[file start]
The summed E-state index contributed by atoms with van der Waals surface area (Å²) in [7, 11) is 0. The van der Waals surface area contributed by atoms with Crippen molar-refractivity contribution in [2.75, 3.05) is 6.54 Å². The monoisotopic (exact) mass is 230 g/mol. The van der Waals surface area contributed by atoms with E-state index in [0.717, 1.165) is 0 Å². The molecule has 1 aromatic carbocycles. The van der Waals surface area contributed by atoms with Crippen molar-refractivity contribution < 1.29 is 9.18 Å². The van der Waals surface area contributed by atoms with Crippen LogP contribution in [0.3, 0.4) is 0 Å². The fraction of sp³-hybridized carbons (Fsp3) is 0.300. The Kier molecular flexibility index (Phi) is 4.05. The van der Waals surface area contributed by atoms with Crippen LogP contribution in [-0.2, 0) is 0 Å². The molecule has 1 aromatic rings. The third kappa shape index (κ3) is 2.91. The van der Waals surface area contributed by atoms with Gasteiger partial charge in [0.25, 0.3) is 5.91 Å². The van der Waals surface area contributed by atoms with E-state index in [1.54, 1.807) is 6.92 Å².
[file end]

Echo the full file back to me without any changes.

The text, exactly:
The summed E-state index contributed by atoms with van der Waals surface area (Å²) in [7, 11) is 0. The van der Waals surface area contributed by atoms with Crippen molar-refractivity contribution in [2.75, 3.05) is 6.54 Å². The monoisotopic (exact) mass is 230 g/mol. The van der Waals surface area contributed by atoms with E-state index in [0.717, 1.165) is 0 Å². The molecule has 1 aromatic carbocycles. The van der Waals surface area contributed by atoms with Crippen molar-refractivity contribution < 1.29 is 9.18 Å². The van der Waals surface area contributed by atoms with Crippen LogP contribution in [0.3, 0.4) is 0 Å². The fraction of sp³-hybridized carbons (Fsp3) is 0.300. The Kier molecular flexibility index (Phi) is 4.05. The van der Waals surface area contributed by atoms with Crippen LogP contribution in [-0.2, 0) is 0 Å². The molecule has 1 aromatic rings. The third kappa shape index (κ3) is 2.91. The van der Waals surface area contributed by atoms with Gasteiger partial charge in [0.25, 0.3) is 5.91 Å². The van der Waals surface area contributed by atoms with E-state index in [1.54, 1.807) is 6.92 Å².